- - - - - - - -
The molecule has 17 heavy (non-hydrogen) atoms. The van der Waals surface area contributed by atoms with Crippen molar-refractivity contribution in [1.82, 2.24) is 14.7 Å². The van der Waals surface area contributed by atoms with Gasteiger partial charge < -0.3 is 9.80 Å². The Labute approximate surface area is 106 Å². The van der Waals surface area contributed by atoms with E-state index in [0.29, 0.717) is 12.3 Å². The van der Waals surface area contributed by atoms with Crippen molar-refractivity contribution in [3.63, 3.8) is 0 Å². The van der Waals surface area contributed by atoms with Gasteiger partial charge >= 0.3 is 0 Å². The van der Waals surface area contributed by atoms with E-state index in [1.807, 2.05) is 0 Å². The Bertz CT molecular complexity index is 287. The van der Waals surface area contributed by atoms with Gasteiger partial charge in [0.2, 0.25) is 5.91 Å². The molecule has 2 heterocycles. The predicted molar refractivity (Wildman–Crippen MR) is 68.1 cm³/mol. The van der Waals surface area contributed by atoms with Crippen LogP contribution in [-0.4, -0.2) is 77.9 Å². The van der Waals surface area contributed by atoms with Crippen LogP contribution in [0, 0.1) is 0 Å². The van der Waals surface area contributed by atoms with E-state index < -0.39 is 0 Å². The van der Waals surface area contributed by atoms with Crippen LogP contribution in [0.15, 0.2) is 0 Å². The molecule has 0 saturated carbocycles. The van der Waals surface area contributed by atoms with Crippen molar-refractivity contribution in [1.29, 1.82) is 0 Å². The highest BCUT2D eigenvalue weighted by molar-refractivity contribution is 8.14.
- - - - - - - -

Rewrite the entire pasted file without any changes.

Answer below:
The molecule has 17 heavy (non-hydrogen) atoms. The van der Waals surface area contributed by atoms with Crippen molar-refractivity contribution in [1.82, 2.24) is 14.7 Å². The van der Waals surface area contributed by atoms with Gasteiger partial charge < -0.3 is 9.80 Å². The Labute approximate surface area is 106 Å². The van der Waals surface area contributed by atoms with E-state index in [0.29, 0.717) is 12.3 Å². The van der Waals surface area contributed by atoms with Crippen molar-refractivity contribution in [3.63, 3.8) is 0 Å². The van der Waals surface area contributed by atoms with Gasteiger partial charge >= 0.3 is 0 Å². The van der Waals surface area contributed by atoms with E-state index in [1.807, 2.05) is 0 Å². The Bertz CT molecular complexity index is 287. The van der Waals surface area contributed by atoms with Gasteiger partial charge in [0.2, 0.25) is 5.91 Å². The molecule has 2 heterocycles. The predicted molar refractivity (Wildman–Crippen MR) is 68.1 cm³/mol. The van der Waals surface area contributed by atoms with Crippen LogP contribution in [-0.4, -0.2) is 77.9 Å². The van der Waals surface area contributed by atoms with Crippen LogP contribution in [0, 0.1) is 0 Å². The van der Waals surface area contributed by atoms with E-state index < -0.39 is 0 Å². The van der Waals surface area contributed by atoms with Crippen LogP contribution in [0.15, 0.2) is 0 Å². The molecule has 0 saturated carbocycles. The van der Waals surface area contributed by atoms with Crippen molar-refractivity contribution in [1.29, 1.82) is 0 Å². The highest BCUT2D eigenvalue weighted by molar-refractivity contribution is 8.14.